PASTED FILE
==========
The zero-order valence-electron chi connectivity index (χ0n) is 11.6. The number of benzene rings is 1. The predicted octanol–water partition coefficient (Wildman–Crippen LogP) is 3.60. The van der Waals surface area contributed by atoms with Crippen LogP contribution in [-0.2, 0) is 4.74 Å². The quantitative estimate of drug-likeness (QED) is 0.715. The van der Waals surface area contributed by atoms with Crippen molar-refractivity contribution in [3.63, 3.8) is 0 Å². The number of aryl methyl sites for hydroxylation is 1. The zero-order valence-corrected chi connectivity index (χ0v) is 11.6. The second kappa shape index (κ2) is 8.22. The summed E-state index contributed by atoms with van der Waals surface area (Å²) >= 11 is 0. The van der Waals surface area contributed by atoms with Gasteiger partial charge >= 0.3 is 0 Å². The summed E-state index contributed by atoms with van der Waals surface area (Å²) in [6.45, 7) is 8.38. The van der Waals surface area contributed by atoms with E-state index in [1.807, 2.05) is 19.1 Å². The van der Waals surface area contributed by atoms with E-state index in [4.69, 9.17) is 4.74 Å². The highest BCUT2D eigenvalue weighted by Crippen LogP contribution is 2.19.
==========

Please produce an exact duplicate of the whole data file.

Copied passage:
The zero-order valence-electron chi connectivity index (χ0n) is 11.6. The number of benzene rings is 1. The predicted octanol–water partition coefficient (Wildman–Crippen LogP) is 3.60. The van der Waals surface area contributed by atoms with Crippen LogP contribution in [-0.2, 0) is 4.74 Å². The quantitative estimate of drug-likeness (QED) is 0.715. The van der Waals surface area contributed by atoms with Crippen molar-refractivity contribution in [3.63, 3.8) is 0 Å². The number of aryl methyl sites for hydroxylation is 1. The zero-order valence-corrected chi connectivity index (χ0v) is 11.6. The second kappa shape index (κ2) is 8.22. The summed E-state index contributed by atoms with van der Waals surface area (Å²) >= 11 is 0. The van der Waals surface area contributed by atoms with Gasteiger partial charge >= 0.3 is 0 Å². The summed E-state index contributed by atoms with van der Waals surface area (Å²) in [6.45, 7) is 8.38. The van der Waals surface area contributed by atoms with E-state index in [1.807, 2.05) is 19.1 Å². The van der Waals surface area contributed by atoms with E-state index in [4.69, 9.17) is 4.74 Å². The highest BCUT2D eigenvalue weighted by Crippen LogP contribution is 2.19.